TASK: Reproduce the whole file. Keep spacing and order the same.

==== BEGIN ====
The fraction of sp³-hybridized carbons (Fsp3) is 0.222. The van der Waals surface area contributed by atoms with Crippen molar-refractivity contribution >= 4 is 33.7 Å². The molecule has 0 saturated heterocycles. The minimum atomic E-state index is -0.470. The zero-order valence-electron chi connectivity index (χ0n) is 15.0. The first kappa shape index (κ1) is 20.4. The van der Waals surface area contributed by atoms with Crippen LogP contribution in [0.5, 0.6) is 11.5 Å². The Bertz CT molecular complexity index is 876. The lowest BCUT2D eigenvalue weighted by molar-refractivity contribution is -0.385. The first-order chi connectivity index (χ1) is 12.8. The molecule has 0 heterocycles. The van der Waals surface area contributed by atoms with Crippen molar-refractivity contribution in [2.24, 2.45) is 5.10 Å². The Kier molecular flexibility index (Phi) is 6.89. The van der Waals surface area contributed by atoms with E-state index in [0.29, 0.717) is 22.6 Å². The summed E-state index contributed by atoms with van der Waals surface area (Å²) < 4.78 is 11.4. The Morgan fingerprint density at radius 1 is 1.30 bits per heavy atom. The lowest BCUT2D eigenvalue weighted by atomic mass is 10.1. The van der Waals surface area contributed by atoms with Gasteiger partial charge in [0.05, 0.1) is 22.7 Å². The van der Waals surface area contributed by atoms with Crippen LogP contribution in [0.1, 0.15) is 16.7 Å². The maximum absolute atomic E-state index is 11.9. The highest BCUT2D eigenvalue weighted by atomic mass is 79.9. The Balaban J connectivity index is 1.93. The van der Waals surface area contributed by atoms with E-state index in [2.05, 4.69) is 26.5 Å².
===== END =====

The fraction of sp³-hybridized carbons (Fsp3) is 0.222. The van der Waals surface area contributed by atoms with Crippen molar-refractivity contribution >= 4 is 33.7 Å². The molecule has 0 saturated heterocycles. The minimum atomic E-state index is -0.470. The zero-order valence-electron chi connectivity index (χ0n) is 15.0. The first kappa shape index (κ1) is 20.4. The van der Waals surface area contributed by atoms with Crippen LogP contribution in [0.5, 0.6) is 11.5 Å². The Bertz CT molecular complexity index is 876. The lowest BCUT2D eigenvalue weighted by molar-refractivity contribution is -0.385. The first-order chi connectivity index (χ1) is 12.8. The molecule has 0 heterocycles. The van der Waals surface area contributed by atoms with Crippen molar-refractivity contribution in [2.24, 2.45) is 5.10 Å². The Kier molecular flexibility index (Phi) is 6.89. The van der Waals surface area contributed by atoms with E-state index in [0.29, 0.717) is 22.6 Å². The summed E-state index contributed by atoms with van der Waals surface area (Å²) < 4.78 is 11.4. The Morgan fingerprint density at radius 1 is 1.30 bits per heavy atom. The lowest BCUT2D eigenvalue weighted by atomic mass is 10.1. The van der Waals surface area contributed by atoms with Gasteiger partial charge in [0.05, 0.1) is 22.7 Å². The van der Waals surface area contributed by atoms with Crippen LogP contribution in [0.1, 0.15) is 16.7 Å². The maximum absolute atomic E-state index is 11.9. The highest BCUT2D eigenvalue weighted by atomic mass is 79.9. The Balaban J connectivity index is 1.93. The van der Waals surface area contributed by atoms with E-state index in [2.05, 4.69) is 26.5 Å².